A group of white and brown cattle stand together, looking toward the camera curiously. Behind them, rolling green grassy hills fill the background.
Cattle grazing in a rural landscape in Panama.

Payments for Ecosystem Services to Limit Deforestation

25 Years of Evidence Reveals Promise and Limitations
By David Miller
In Uganda’s Northern Albertine Rift landscape, local households have been clearing land to expand their crop production area. The Chimpanzee Sanctuary and Wildlife Conservation Trust offered households annual payments to refrain from cutting trees and preserving the benefits these forests provide to people and nature. Do programs like this work? Are they sustainable? What makes them succeed?
 
Forest protection plays a critical role in maintaining the world’s biodiversity, mitigating climate change, and supporting global economic growth. Over the past several decades, international donors, private-sector actors, and governments have increasingly turned to a “payments for ecosystem services” (PES) approach to stop, limit, or reverse damage to forests.
 
Payments for ecosystem services are voluntary monetary contributions made by buyers to incentivize people who use and manage natural resources to modify their practices so they maintain or enhance specific ecosystem services.
 
To help international development professionals more effectively use the PES approach to limit deforestation, the USAID Productive Landscapes (ProLand) project synthesized findings from 25 years of experience to produce “What do Experience and Research Tell Us About Using PES to Limit Deforestation?” This paper illustrates recommended practices for locating and designing PES programs through case studies from the tropical forests of Uganda and the ranchlands of Colombia.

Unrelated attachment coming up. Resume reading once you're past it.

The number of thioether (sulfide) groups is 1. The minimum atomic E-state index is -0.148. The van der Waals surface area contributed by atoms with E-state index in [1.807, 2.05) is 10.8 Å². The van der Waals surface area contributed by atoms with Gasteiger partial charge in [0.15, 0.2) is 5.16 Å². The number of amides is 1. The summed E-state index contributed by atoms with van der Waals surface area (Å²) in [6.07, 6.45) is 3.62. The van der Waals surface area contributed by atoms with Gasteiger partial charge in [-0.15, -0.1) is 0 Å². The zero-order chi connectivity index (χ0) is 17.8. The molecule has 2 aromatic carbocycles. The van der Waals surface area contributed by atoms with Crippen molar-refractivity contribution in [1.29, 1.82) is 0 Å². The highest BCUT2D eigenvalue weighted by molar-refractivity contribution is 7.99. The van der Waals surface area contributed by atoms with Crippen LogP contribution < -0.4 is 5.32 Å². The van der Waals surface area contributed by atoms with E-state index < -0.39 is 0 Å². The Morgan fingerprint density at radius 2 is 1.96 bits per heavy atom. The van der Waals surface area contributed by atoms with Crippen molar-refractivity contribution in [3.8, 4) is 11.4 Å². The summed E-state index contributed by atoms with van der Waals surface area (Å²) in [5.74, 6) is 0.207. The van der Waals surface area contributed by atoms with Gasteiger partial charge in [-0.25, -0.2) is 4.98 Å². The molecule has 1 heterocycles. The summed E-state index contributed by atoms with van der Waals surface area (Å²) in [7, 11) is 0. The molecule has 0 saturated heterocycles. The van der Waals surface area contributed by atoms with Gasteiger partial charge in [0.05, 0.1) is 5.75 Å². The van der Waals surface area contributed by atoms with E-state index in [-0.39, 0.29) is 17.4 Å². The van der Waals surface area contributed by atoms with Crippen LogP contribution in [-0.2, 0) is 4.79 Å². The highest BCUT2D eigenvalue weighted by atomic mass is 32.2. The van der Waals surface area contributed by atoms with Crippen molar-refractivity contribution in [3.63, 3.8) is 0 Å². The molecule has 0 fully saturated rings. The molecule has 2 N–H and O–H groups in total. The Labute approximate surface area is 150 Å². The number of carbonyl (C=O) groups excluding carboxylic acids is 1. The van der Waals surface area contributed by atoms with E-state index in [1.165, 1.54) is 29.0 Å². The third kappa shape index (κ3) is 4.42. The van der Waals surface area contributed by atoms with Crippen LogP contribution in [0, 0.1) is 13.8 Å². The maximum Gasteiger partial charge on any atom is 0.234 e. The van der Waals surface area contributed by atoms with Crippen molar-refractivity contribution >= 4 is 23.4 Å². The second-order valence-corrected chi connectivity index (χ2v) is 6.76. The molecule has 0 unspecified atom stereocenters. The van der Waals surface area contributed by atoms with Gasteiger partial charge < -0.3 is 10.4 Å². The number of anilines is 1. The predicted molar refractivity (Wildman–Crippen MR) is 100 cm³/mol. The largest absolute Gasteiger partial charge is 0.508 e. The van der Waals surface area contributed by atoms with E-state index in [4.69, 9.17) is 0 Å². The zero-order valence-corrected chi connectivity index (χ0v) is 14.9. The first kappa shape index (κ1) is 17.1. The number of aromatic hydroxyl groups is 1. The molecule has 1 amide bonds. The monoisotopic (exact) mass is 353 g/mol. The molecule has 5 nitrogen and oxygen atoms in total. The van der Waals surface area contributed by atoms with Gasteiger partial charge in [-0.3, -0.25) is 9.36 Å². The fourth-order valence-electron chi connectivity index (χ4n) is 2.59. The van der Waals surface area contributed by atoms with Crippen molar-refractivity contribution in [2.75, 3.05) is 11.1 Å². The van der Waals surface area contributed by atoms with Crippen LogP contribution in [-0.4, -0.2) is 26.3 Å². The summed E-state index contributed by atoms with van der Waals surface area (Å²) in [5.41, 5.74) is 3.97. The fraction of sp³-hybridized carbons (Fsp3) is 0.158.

Contexts in which PES works best
 
The PES approach will not be successful everywhere. Certain conditions are necessary for a PES program to achieve its goals and be cost-effective. These include:
 
Payment recipients have clearly defined property rights. The managers of natural resources, such as farmers and ranchers, must clearly hold the rights necessary to modify the practices they agree to adopt to avoid dispute or ambiguity.
 
Costs and payments acceptable to participants can be agreed upon. To attract natural resource manager participation, buyers must value the desired ecosystem service more than it costs natural resource managers to adopt agreed upon practices.
 
Stakeholder communities are cohesive. Discord over payments or the adoption of new practices may test the commitment of buyers and payment recipients. Non-participating members of their communities may also complain. Social solidarity, based on relationships, shared identity, common goals and other characteristics of the community beyond PES stakeholders themselves, can be critical to maintaining the commitment of participants.
 
Essential design elements in using PES
 
In addition to siting considerations, certain design elements influence the success of PES programs addressing deforestation: